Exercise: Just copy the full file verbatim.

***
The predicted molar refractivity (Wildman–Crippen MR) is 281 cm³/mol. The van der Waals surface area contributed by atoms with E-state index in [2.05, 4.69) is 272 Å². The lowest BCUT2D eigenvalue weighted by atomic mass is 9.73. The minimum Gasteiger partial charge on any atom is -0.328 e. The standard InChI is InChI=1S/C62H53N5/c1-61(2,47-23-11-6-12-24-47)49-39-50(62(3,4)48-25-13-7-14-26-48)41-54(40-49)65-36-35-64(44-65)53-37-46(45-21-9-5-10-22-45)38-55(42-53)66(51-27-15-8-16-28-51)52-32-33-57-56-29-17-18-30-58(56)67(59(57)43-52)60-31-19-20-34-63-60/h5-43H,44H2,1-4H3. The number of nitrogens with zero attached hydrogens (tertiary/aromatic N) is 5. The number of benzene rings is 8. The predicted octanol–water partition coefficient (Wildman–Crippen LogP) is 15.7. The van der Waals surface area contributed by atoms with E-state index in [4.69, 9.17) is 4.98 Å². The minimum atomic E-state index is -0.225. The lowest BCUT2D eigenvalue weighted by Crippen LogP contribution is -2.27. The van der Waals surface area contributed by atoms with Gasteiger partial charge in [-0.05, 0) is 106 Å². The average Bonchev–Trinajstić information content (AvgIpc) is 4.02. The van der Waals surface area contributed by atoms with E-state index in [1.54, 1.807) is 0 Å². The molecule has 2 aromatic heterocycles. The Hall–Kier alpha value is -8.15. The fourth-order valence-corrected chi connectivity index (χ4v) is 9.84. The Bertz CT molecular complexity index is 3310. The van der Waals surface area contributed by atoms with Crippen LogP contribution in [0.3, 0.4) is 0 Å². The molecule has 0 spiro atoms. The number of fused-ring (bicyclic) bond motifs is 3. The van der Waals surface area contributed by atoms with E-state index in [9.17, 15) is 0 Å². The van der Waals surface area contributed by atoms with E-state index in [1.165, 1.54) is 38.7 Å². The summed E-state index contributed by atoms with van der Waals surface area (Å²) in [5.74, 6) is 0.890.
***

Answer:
The predicted molar refractivity (Wildman–Crippen MR) is 281 cm³/mol. The van der Waals surface area contributed by atoms with E-state index in [2.05, 4.69) is 272 Å². The lowest BCUT2D eigenvalue weighted by atomic mass is 9.73. The minimum Gasteiger partial charge on any atom is -0.328 e. The standard InChI is InChI=1S/C62H53N5/c1-61(2,47-23-11-6-12-24-47)49-39-50(62(3,4)48-25-13-7-14-26-48)41-54(40-49)65-36-35-64(44-65)53-37-46(45-21-9-5-10-22-45)38-55(42-53)66(51-27-15-8-16-28-51)52-32-33-57-56-29-17-18-30-58(56)67(59(57)43-52)60-31-19-20-34-63-60/h5-43H,44H2,1-4H3. The number of nitrogens with zero attached hydrogens (tertiary/aromatic N) is 5. The number of benzene rings is 8. The predicted octanol–water partition coefficient (Wildman–Crippen LogP) is 15.7. The van der Waals surface area contributed by atoms with E-state index in [4.69, 9.17) is 4.98 Å². The minimum atomic E-state index is -0.225. The lowest BCUT2D eigenvalue weighted by Crippen LogP contribution is -2.27. The van der Waals surface area contributed by atoms with Gasteiger partial charge in [-0.05, 0) is 106 Å². The average Bonchev–Trinajstić information content (AvgIpc) is 4.02. The van der Waals surface area contributed by atoms with E-state index in [1.54, 1.807) is 0 Å². The molecule has 2 aromatic heterocycles. The Hall–Kier alpha value is -8.15. The fourth-order valence-corrected chi connectivity index (χ4v) is 9.84. The Bertz CT molecular complexity index is 3310. The van der Waals surface area contributed by atoms with Crippen LogP contribution in [0.3, 0.4) is 0 Å². The molecule has 0 spiro atoms. The number of fused-ring (bicyclic) bond motifs is 3. The van der Waals surface area contributed by atoms with E-state index in [9.17, 15) is 0 Å². The van der Waals surface area contributed by atoms with E-state index in [1.165, 1.54) is 38.7 Å². The summed E-state index contributed by atoms with van der Waals surface area (Å²) in [5.74, 6) is 0.890.